Thursday, January 24, 2008

An Edwards vote isn't like a Nader vote (and independent voters count, too)

So my candidate John Edwards is only doing a little better than my favored candidates usually do in an election. While it would take a miracle now for him to get the nomination, he could still be helpful in non-miraculous situations. The ideal situation is that his delegates at the convention decide whether Clinton or Obama gets the nomination, and Edwards endorses Obama in return for Obama fixing his health care proposal and a few other things. And even if that doesn't happen, a strong Edwards delegation can help push the party's platform in the right direction.

Because some smart people seem confused about this, voting for Edwards isn't a wasted vote if Obama is your second choice. Democratic primary delegates are awarded proportionately, so Clinton gets no more delegates on a 45-35-20 Clinton/Obama/Edwards vote split than with a 45-55 Clinton/Obama vote split (UPDATE: this is wrong for California - the candidate with a plurality gets extra delegates, I'm not sure how many. Strange how hard it is to get accurate info). She does get the psychological boost of coming in first, but I don't think that's reason enough to vote for the second-choice candidate.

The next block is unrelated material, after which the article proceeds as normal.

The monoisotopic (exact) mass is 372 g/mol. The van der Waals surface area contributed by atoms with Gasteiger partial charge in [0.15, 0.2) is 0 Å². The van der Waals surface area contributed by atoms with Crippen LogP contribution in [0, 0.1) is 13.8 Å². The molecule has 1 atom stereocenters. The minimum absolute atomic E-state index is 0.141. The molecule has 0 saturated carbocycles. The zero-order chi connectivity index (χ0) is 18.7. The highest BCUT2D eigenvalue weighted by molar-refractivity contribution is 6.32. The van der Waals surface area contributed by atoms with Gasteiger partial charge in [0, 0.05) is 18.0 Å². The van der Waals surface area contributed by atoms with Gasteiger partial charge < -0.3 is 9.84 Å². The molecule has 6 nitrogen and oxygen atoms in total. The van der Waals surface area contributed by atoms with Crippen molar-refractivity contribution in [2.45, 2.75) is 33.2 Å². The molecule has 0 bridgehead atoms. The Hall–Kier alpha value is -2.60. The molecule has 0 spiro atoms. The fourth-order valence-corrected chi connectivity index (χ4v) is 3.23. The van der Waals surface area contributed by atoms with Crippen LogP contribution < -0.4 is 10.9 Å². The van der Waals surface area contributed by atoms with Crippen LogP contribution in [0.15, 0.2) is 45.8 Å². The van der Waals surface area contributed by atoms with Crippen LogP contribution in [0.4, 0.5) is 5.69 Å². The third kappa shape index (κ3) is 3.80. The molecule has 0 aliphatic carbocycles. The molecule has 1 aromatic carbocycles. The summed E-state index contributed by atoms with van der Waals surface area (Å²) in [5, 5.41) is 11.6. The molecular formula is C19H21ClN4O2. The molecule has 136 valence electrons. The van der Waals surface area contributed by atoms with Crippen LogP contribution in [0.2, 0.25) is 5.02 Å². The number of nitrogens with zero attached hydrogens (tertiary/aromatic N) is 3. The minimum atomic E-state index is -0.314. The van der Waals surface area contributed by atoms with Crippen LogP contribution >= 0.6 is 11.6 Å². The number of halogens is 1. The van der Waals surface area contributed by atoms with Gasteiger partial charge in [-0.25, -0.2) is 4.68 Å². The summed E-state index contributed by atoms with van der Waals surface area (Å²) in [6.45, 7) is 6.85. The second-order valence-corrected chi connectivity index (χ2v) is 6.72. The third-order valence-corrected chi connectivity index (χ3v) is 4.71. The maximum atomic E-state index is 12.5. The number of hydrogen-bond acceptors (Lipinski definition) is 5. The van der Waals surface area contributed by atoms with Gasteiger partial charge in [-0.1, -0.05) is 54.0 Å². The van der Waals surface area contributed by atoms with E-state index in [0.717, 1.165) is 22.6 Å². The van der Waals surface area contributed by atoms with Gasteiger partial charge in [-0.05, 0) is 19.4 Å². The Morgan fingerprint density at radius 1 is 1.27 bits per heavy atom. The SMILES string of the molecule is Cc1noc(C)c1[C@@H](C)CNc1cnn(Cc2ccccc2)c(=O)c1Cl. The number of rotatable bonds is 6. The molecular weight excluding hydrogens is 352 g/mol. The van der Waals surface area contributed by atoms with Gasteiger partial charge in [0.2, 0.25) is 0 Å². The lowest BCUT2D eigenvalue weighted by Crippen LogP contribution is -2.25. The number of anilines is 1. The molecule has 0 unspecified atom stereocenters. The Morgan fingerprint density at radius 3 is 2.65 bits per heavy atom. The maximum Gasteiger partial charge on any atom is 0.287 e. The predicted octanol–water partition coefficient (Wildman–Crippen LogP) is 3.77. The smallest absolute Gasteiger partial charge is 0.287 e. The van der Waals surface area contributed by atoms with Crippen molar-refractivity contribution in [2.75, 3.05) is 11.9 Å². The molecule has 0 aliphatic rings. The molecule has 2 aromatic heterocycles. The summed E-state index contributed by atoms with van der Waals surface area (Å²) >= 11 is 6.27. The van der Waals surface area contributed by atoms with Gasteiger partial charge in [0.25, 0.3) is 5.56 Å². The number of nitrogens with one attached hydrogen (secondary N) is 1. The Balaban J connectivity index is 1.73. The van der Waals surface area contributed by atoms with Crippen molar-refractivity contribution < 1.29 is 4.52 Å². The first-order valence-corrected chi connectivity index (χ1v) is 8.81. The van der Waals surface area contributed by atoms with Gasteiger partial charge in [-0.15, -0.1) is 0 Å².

Finally, at least in California, independents can vote in the Democratic primary. I think it's still possible to order the Democratic party ballot by mail, and independents can pick them up at the polls.

(And in case this seems really anti-Clinton: I surprised myself on reading this post, but in case the hypothetical crisis ocurred, Clinton would be my first choice (after Gore). But she'd only be my first choice by a hair, and other non-hypothetical issues are still more important.)

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